EU unemployment figures released today highlighted the disparity between countries within Europe, as Germany posted a record low rate and Italy a record high.
What does the chart show?
The chart shows the last twenty years of monthly data on the unemployment rate for Italy, Germany, the UK, and the EU. The unemployment rate is the percentage of the population who are available to work who do not currently have a job. The EU figure is the average for all countries within the European Union at the time indicated (so it includes more countries as time goes on).
Why is the chart interesting?
The headline European Union figure for November (the latest data) was 10% – a slight decrease on October, but the same as September – but that hides a lot of variation. This was most obviously highlighted by stories today that while Germany is currently experiencing its lowest unemployment since reunification (the official EU figure is 5%, although German national measures suggest a slightly higher figure), fellow G7 member Italy is suffering its highest unemployment rate on record (13.4%). German unemployment has been declining steadily since the peak in 2005 (with only a small blip in the wake of the financial crisis), although there is some concern that the trend could reverse in 2015 with the introduction of a national minimum wage and a general slowdown of the economy.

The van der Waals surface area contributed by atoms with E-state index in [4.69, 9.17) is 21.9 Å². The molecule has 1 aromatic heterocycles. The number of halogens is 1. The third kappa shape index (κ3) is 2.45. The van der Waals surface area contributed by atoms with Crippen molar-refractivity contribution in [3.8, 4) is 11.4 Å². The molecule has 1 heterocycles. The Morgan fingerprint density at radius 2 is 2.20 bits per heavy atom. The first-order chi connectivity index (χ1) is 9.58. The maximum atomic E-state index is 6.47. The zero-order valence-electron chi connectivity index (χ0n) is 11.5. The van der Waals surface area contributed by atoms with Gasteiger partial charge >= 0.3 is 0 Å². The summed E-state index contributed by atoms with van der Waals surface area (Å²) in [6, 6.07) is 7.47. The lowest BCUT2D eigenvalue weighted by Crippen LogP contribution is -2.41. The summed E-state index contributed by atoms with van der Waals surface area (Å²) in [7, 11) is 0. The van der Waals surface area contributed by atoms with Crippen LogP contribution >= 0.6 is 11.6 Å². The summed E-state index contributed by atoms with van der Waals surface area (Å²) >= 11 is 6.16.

Meanwhile, in Italy, unemployment has been rising sharply since 2007 (despite a brief recovery in 2011), and is now well over the European average. This is one of the problems that Europe will face in 2015, as unemployment in certain (mainly Mediterranean) regions continues to grow out of control (Spain, Portugal, Greece, Cyprus and Croatia are all also suffering from particularly high levels of unemployment), possibly leading to further social unrest.